By Drew M. Smith
Passwords are perhaps the simplest ways to protect your device. Using a code that only you should know, you can lock down your own device to prevent unauthorized users from accessing your information. But many companies use common passwords and techniques. However, conventional wisdom on password procedure protocols may have been wrong. The commonly used techniques that, while safe, in theory may be more open to being accessed from unauthorized parties.
The National Institute of Standards and Technology (NIST) has recently proposed a new list of guidelines concerning passwords. To the surprise of many these guidelines recommend eliminating certain password features that many companies have used for years. Some examples of their recommendations include:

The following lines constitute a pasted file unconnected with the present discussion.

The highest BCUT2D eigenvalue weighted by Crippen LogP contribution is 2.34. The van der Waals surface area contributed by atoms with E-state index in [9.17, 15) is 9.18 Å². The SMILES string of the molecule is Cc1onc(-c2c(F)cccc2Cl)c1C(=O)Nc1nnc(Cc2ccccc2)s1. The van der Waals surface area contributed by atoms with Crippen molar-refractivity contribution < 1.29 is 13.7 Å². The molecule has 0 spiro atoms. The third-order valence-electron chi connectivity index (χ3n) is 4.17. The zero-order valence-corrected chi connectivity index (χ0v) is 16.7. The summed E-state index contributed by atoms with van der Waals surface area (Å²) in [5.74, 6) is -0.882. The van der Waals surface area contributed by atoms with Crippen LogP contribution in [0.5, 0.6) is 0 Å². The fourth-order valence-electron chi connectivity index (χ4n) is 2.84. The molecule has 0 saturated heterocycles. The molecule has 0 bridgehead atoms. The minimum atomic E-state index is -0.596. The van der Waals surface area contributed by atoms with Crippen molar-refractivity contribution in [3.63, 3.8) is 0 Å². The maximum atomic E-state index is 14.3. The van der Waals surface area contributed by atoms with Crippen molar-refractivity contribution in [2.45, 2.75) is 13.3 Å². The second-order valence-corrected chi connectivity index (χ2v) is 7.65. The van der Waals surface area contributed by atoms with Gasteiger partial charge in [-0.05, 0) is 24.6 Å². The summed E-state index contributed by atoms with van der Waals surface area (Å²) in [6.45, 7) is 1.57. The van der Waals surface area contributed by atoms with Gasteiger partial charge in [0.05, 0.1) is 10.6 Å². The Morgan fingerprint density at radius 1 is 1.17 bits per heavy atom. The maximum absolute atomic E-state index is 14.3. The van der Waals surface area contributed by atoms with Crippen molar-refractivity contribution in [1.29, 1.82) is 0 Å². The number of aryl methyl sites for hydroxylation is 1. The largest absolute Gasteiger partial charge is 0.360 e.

- Removing “Change Your Password” requirements: The NIST has determined changing your password frequently actually hurts password integrity and puts an undue burden on an IT department. This is in line with other studies that agree that changing your passwords can be more compromising. They recommend changing a user’s passwords at their request or if there is evidence of being compromised.
- Lessening complexity requirements: The NIST recommends that companies eliminate complexity requirements other than minimum length. The addition of other characters could lead a user to make a worse password choice.
- Password “Hints”: Thanks to social media, password hints are now a detriment. Hackers can now use social engineering to guess the password if they are given a hint.
- Screening against other passwords: When changing a password, the NIST recommends that a company screens that password against other common and compromised passwords. This includes repetitive characters, dictionary words and contextual terms.1
This suggested change in password policy can be jarring for a lot of people. Consult with your IT department and your officers before implementing any changes to cyber security or policy. Be wary of what you use as a password as hackers can get in even through the smallest mistakes.
For a copy of the new report: https://pages.nist.gov/800-63-3/sp800-63b.html#sec4